Deciding which season is Diabolo ninebark's (Physocarpus opulfolius 'Monlo') time to shine can be difficult. In summer, pinkish-white flowers glow against its purple-black leaves. In winter, strips of old bark peel from its naked branches, revealing underbark layers of reddish- or golden-brown.
Deciding when Diabolo looks less than its best is much easier: It's when the Podosphaera aphanis var. physocarpi fungus, or powdery mildew, strikes. The disease commonly infects several ninebark cultivars throughout their growing range in U.S. Department of Agriculture plant hardiness zones 3 through 7. Eliminating powdery mildew requires patience.
How Powdery Mildew Spreads
Wind spreads powdery mildew spores from plant to plant, but they only germinate if the leaves they land on are dry. They're most damaging to ninebarks growing in excessive shade, and most active during humid weather with temperatures between 60 and 80 degrees Fahrenheit. Bright, direct sun and temperatures above 95 degrees F often kill the disease.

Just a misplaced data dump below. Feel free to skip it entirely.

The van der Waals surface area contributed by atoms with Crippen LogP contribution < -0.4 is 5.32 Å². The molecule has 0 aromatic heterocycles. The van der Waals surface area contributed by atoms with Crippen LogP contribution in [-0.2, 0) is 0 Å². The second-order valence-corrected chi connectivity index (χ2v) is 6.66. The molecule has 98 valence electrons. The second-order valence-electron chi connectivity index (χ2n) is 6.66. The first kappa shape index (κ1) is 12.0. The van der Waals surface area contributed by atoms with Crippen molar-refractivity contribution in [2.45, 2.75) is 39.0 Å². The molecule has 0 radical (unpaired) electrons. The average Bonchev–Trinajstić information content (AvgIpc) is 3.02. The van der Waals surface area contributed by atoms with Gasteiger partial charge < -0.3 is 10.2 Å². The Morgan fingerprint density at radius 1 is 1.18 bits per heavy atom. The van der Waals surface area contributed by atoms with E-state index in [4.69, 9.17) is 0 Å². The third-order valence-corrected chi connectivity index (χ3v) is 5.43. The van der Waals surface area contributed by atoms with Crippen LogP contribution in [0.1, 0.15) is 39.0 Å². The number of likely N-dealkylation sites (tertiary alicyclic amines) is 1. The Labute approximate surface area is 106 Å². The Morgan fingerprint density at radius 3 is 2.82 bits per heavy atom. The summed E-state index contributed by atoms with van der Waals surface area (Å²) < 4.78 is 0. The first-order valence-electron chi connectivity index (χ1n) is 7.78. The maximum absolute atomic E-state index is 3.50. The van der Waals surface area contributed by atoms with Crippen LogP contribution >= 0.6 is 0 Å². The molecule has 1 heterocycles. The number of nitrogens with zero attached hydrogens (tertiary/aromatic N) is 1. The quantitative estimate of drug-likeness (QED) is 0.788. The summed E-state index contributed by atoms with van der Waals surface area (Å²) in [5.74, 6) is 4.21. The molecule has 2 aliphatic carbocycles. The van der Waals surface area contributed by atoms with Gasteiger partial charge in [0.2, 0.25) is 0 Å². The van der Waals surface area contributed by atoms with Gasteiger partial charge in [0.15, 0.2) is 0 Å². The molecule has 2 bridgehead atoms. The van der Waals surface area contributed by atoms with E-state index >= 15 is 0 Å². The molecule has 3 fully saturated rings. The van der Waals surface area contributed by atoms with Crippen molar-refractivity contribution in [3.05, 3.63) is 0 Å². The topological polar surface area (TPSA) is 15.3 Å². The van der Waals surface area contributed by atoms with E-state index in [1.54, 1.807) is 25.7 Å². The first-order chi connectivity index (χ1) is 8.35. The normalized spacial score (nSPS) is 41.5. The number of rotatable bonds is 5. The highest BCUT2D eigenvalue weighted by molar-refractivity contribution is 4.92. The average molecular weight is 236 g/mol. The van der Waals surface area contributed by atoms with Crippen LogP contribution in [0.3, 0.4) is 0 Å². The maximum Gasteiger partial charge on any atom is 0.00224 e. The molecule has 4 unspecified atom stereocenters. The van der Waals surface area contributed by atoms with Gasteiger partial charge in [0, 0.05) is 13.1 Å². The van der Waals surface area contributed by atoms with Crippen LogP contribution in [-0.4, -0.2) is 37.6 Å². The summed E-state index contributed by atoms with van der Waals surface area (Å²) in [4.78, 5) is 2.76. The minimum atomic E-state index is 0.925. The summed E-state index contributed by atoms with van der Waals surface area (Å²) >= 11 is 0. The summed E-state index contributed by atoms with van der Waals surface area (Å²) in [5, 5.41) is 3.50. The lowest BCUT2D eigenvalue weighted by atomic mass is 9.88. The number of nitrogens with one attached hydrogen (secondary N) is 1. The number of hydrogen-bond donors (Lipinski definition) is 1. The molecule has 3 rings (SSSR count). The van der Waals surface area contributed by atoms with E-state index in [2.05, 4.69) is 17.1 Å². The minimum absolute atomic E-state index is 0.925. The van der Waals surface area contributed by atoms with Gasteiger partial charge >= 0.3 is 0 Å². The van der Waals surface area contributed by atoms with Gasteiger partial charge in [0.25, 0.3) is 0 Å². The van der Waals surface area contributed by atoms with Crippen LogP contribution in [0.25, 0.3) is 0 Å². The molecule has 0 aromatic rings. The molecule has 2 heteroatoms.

Treating an Infected Plant
Before breaking out a chemical fungicide, consider spraying an infected Diabolo with organic, plant-based, ready-to-use neem oil.
On a day when the temperature will remain below 90 degrees F, water the Diabolo well.
Put on the protective clothing and gear; it guards against skin, eye and respiratory irritation from the drifting spray.
Spray until the neem oil drips from all Diabolo's surfaces, including the backs of the leaves.
Repeat weekly until the humid weather and favorable temperatures subside.
Stopping Future Infections
Once you've rid Diabolo of powdery mildew, keep the disease away with a few preventive measures:
- Trim any overhead branches shading the plant.
- Wet the leaves when you water to wash off spores already on them and keep landing ones from germinating. Do this in mid-morning, so the sun dries the leaves quickly. Otherwise, other fungi that germinate in water may move in.
- Apply fertilizer only at the manufacturer's recommended rate. Overfertilizing stimulates lots of new, infection-susceptible growth.